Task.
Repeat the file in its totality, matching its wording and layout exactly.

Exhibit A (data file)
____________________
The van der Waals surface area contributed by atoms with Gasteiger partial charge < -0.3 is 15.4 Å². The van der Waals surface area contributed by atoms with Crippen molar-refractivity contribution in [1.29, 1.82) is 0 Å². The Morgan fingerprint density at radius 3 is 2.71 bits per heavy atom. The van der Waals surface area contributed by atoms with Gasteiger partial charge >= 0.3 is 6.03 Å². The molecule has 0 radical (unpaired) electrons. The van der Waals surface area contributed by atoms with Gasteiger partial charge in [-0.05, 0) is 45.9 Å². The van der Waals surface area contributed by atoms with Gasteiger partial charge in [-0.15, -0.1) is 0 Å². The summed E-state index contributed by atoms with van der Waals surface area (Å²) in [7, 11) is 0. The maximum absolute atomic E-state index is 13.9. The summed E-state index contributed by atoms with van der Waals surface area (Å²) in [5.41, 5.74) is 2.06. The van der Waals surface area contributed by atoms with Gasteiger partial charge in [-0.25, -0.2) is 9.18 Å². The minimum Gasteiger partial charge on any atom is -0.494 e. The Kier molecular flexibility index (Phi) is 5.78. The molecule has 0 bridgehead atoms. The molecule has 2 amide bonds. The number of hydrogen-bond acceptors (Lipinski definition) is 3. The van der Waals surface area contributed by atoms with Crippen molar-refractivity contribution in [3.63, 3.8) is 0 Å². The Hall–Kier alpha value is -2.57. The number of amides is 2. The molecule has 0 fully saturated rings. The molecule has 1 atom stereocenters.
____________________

The van der Waals surface area contributed by atoms with Gasteiger partial charge < -0.3 is 15.4 Å². The van der Waals surface area contributed by atoms with Crippen molar-refractivity contribution in [1.29, 1.82) is 0 Å². The Morgan fingerprint density at radius 3 is 2.71 bits per heavy atom. The van der Waals surface area contributed by atoms with Gasteiger partial charge >= 0.3 is 6.03 Å². The molecule has 0 radical (unpaired) electrons. The van der Waals surface area contributed by atoms with Gasteiger partial charge in [-0.05, 0) is 45.9 Å². The van der Waals surface area contributed by atoms with Gasteiger partial charge in [-0.15, -0.1) is 0 Å². The summed E-state index contributed by atoms with van der Waals surface area (Å²) in [7, 11) is 0. The maximum absolute atomic E-state index is 13.9. The summed E-state index contributed by atoms with van der Waals surface area (Å²) in [5.41, 5.74) is 2.06. The van der Waals surface area contributed by atoms with Gasteiger partial charge in [-0.25, -0.2) is 9.18 Å². The minimum Gasteiger partial charge on any atom is -0.494 e. The Kier molecular flexibility index (Phi) is 5.78. The molecule has 0 bridgehead atoms. The molecule has 2 amide bonds. The number of hydrogen-bond acceptors (Lipinski definition) is 3. The van der Waals surface area contributed by atoms with Crippen molar-refractivity contribution in [3.63, 3.8) is 0 Å². The Hall–Kier alpha value is -2.57. The number of amides is 2. The molecule has 0 fully saturated rings. The molecule has 1 atom stereocenters.